I do! You will be the first audience to see me perform with a beautiful pair of “Isis Wings.” They are like a veil or a fan, however they’re made from pleated fabric and look like the wings on images of the goddess Isis. Who knows what may, or may not, be visible when I twirl them around my body as I dance.

At ATLRetro, we’re really excited about Gatsby’s. For folks who haven’t been there, what makes it so special?

I’m so glad to hear that you’re excited. We are too! Gatsby’s is a lovely venue for many reasons. It has a beautiful art deco style, huge dance floor, expertly crafted and reasonably priced drinks (they even have specialty coffees before 10 p.m.), desserts, tons of free parking. They allow 18 and up and are a nonsmoking venue. What more does one need?

What’s next for Ruby le Chatte and Fat Cat Cabaret?

We always have something in the works. The nature of our shows involve a lot of planning and many long nights rehearsing. I believe I speak for everyone involved in Fat Cat Cabaret when I say that we are very passionate about our art. We’ve discussed our next show being 1950s in theme and maybe doing some video performances that are campy versions of the “educational/informational” old films on how to be a responsible housewife or how young ladies should dress to be respected. Whatever we do next, I can assure you that you will be teased, tempted, amused and entertained!

Category: Kool Kat of the Week | Tags: , , , , , , , , , , , , , , , , , , , , , , , , , , , , , , ,

Kool Kat of the Week: Still Swanky After All These Years: Amy Pike Jazzes It Up With the Bonaventure Quartet at Oakland Cemetery, Fernbank and Across the Street from the Clermont Lounge

Posted on: Jun 6th, 2013 By:

 

Amy Pike and the Bonaventure Quartet Find Some Swell Songs in the Lost and Found at the Clermont Lounge. Photo Credit: David Murray

The Bonaventure Quartet will be jazzing up both the annual Tunes from the Tombs festival at Atlanta’s historic Oakland Cemetery on Sat. June 8 and Fernbank Museum of Natural History’s Martinis and IMAX the night before on Fri. June 7. So it just seemed like a natural to spotlight vocalist Amy Pike as Kool Kat of the Week.

Amy is quite simply the Cat’s Pajamas. She was one of the pioneers of the Retro/Swing Revival in Atlanta as lead singer and principal songwriter for The Lost Continentals in the 1990s. Songs from their album MOONSHINE AND MARTINIS, like “Swanky Bars and Fine Cigars,” got national radio airplay, and the band won 14 Best of Atlanta Swing awards, including Best Wig. Amy also always seemed to have a knack for finding the best and most swanky vintage dresses which she wore like nobody could. She’s sung for Ford commercials, and also fronted honky-tonk group, Amy Pike and the Last Cold Beer, which won Creative Loafing’s Best of Atlanta in the country music category in 2001.

Amy Pike was a sharp dresser with The Lost Continentals. Photo courtesy of Amy Pike.

With the Bonaventure Quartet, Amy’s a little more Boheme in that the eight-member jazz ensemble (yes, we said eight), particularly owes its origins to a mutual love of Django Reinhardt, the great French gypsy guitarist. She also runs Kitsch Fabric and Craft, a groovy vintage and vintage-inspired materials shop in Asheville, NC. ATLRetro caught up with her recently to find out more about her early musical roots, swinging youth, life with the Bonaventure Quartet, their new CD funded by a Kickstarter campaign, SONGS FROM THE LOST AND FOUND AT THE CLERMONT LOUNGE, and more. We’re happy to report that though Amy may have lost her Continentals, but she hasn’t loss her sass and swank. We don’t know if she ever smokes a fine cigar any more, but she’s still our favorite candidate for the musical equivalent of Dorothy Parker.

ATLRetro: Let’s start with Tunes from the Tombs. Some folks might think it creepy to come hear live music in a cemetery. Tell us why they’re wrong.

Amy Pike-Taylor: Well, frankly, it is a little creepy. I don’t know about you, but I have spent a lot of time thinking about how I will handle the zombie apocalypse. So if you find yourself getting nervous at the show, come on over to our stage, we will be fully prepared for any problems that may arise.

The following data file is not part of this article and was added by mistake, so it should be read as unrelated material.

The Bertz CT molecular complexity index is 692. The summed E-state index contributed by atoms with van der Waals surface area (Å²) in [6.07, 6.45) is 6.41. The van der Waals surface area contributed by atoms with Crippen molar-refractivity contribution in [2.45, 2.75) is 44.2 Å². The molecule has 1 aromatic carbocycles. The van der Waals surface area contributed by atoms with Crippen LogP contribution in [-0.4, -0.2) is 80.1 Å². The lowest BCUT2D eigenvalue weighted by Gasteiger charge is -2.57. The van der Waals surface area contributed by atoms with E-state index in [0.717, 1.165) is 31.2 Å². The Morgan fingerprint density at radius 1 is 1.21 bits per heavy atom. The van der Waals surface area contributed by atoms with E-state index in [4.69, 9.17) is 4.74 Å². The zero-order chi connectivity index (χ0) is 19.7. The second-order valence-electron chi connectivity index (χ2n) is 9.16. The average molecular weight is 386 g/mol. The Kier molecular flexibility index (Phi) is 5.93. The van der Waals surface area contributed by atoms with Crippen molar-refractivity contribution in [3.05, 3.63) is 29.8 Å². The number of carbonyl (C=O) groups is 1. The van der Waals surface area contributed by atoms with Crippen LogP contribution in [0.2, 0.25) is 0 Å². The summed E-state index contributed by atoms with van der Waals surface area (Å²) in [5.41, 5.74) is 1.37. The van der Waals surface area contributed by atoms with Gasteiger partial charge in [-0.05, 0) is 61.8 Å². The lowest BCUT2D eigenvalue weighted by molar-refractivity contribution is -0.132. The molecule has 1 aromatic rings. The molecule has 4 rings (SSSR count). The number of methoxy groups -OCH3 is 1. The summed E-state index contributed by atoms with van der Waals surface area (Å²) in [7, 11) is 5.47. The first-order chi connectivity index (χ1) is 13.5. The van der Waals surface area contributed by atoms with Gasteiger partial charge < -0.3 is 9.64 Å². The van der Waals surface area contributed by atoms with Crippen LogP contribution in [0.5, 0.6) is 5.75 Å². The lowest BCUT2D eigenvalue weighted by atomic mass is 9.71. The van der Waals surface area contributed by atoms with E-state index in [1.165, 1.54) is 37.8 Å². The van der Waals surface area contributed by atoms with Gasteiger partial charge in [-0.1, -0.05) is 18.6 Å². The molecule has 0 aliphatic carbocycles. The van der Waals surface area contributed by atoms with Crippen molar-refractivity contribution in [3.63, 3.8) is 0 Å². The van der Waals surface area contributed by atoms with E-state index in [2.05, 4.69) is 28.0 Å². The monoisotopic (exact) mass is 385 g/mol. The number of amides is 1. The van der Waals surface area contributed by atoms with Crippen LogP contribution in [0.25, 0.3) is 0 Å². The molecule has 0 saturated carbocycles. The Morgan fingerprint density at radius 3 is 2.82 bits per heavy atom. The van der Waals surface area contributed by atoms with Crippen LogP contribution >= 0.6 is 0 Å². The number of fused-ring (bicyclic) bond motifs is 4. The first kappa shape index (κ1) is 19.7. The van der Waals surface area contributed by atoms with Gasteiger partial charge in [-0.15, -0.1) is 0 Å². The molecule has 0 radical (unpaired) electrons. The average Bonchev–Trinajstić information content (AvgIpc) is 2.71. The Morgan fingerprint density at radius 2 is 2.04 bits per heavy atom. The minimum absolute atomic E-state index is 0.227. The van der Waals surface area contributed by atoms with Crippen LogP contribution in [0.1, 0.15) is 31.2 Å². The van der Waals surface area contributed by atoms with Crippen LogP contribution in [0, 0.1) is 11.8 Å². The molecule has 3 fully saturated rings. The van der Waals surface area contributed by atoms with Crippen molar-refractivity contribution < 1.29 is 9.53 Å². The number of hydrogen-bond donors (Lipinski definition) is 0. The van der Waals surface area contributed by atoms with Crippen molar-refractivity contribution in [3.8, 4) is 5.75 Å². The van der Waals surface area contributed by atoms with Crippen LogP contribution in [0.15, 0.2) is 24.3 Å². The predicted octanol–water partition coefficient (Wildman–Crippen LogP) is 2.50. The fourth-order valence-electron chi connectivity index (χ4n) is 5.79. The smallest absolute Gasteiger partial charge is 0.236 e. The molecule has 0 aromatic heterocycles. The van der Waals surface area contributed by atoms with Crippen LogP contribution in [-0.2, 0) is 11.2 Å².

Do you have any special plans for the Bonaventure Quartet’s performance this Saturday?

We will be doing a set of all original jazz tunes. That is a pretty rare thing these days. We are so lucky to have Charles Williams as our band leader! He is an amazing writer as well as guitarist. He can also spit a watermelon seed pretty darn far.

What music did you listen to growing up? Can you name a few of the performers who meant the most to you back then and who introduced you to them?

When I was about 7 years old, our house was robbed and the crooks took all the records except for Herb Albert and the Tijuana Brass, Simon and Garfunkel and a compilation of belly dancing music. That was it for music in my household as a kid. If you need more explanation of my strange musical tastes or why I like to listen to the same records over and over, I may have to refer you to my therapist.

The Lost Continentals was a groundbreaking force in getting the Retro/swing/lounge revival started in Atlanta. Can you talk a little bit about that side of the music scene back then. Did you think you were being a bit daring by performing hits, old and new, that harkened back to a previous era?

Well, I am not sure I thought about it that deeply at the time. I just wanted to see people dress up and dance together, maybe even touching each other, for a change. I had been in the punk scene for so long I was ready for some romance. And I admit I got a perverse satisfaction out of seeing skin heads dancing to “Up a Lazy River,” which I grew up hearing on THE LAWRENCE WELK SHOW.

The Bonaventure Quartet's first CD, THE SECRET SEDUCTION OF THE GRAND POMPADOUR.

You always had the best vintage dresses back then. Where did you find them?

As with all good collectibles, they came to me in various ways. I used to make the guys go to thrift shops when we were on the road. I always had the best luck in Florida and Ohio. They seemed to enjoy it, too, sort of broke up the monotony of the road.

How did the Bonaventure Quartet get started, why the name, and how long have you been playing together?

I met Charles when he filled in as a guitarist for The Lost Continentals. We have been performing together for around 13 years. At that time, Charles lived on Bonaventure Avenue right across the street from the parking lot to the Clermont Lounge. I can’t tell you how many times we sat on his porch in the wee hours after a gig, playing music and watching the show from that parking lot.

How did a quartet end up with eight members?

Fission.